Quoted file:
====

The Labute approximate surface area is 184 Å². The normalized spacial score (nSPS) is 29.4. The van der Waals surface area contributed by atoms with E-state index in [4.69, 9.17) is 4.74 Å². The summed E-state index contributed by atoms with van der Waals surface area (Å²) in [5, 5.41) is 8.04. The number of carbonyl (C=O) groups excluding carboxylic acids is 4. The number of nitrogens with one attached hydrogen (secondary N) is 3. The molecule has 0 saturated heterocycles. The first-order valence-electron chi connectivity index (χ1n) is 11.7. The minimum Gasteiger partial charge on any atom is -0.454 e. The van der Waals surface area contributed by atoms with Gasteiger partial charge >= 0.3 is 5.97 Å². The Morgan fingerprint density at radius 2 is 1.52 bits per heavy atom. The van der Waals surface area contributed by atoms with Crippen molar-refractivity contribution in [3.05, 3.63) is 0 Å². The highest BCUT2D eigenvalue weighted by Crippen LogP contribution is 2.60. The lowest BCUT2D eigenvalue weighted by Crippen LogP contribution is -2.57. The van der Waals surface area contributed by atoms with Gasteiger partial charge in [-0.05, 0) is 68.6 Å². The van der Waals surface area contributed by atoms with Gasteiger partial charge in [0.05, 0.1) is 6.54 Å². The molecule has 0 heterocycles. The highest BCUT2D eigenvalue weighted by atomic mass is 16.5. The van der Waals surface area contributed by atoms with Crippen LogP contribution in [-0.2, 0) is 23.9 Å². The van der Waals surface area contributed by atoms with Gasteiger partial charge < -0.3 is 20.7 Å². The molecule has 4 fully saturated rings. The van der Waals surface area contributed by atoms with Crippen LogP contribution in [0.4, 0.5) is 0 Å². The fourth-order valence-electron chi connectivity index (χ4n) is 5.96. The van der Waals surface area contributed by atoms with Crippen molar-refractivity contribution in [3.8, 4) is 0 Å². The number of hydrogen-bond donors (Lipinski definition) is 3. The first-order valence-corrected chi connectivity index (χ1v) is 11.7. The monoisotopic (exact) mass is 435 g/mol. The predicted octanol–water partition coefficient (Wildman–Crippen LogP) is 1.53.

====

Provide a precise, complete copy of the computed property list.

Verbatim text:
The Labute approximate surface area is 184 Å². The normalized spacial score (nSPS) is 29.4. The van der Waals surface area contributed by atoms with E-state index in [4.69, 9.17) is 4.74 Å². The summed E-state index contributed by atoms with van der Waals surface area (Å²) in [5, 5.41) is 8.04. The number of carbonyl (C=O) groups excluding carboxylic acids is 4. The number of nitrogens with one attached hydrogen (secondary N) is 3. The molecule has 0 saturated heterocycles. The first-order valence-electron chi connectivity index (χ1n) is 11.7. The minimum Gasteiger partial charge on any atom is -0.454 e. The van der Waals surface area contributed by atoms with Gasteiger partial charge >= 0.3 is 5.97 Å². The Morgan fingerprint density at radius 2 is 1.52 bits per heavy atom. The van der Waals surface area contributed by atoms with Crippen molar-refractivity contribution in [3.05, 3.63) is 0 Å². The highest BCUT2D eigenvalue weighted by Crippen LogP contribution is 2.60. The lowest BCUT2D eigenvalue weighted by Crippen LogP contribution is -2.57. The van der Waals surface area contributed by atoms with Gasteiger partial charge in [-0.05, 0) is 68.6 Å². The van der Waals surface area contributed by atoms with Gasteiger partial charge in [0.05, 0.1) is 6.54 Å². The molecule has 0 heterocycles. The highest BCUT2D eigenvalue weighted by atomic mass is 16.5. The van der Waals surface area contributed by atoms with Crippen LogP contribution in [-0.2, 0) is 23.9 Å². The van der Waals surface area contributed by atoms with Gasteiger partial charge < -0.3 is 20.7 Å². The molecule has 4 fully saturated rings. The van der Waals surface area contributed by atoms with Crippen LogP contribution in [0.4, 0.5) is 0 Å². The fourth-order valence-electron chi connectivity index (χ4n) is 5.96. The van der Waals surface area contributed by atoms with Crippen molar-refractivity contribution in [3.8, 4) is 0 Å². The number of hydrogen-bond donors (Lipinski definition) is 3. The first-order valence-corrected chi connectivity index (χ1v) is 11.7. The monoisotopic (exact) mass is 435 g/mol. The predicted octanol–water partition coefficient (Wildman–Crippen LogP) is 1.53.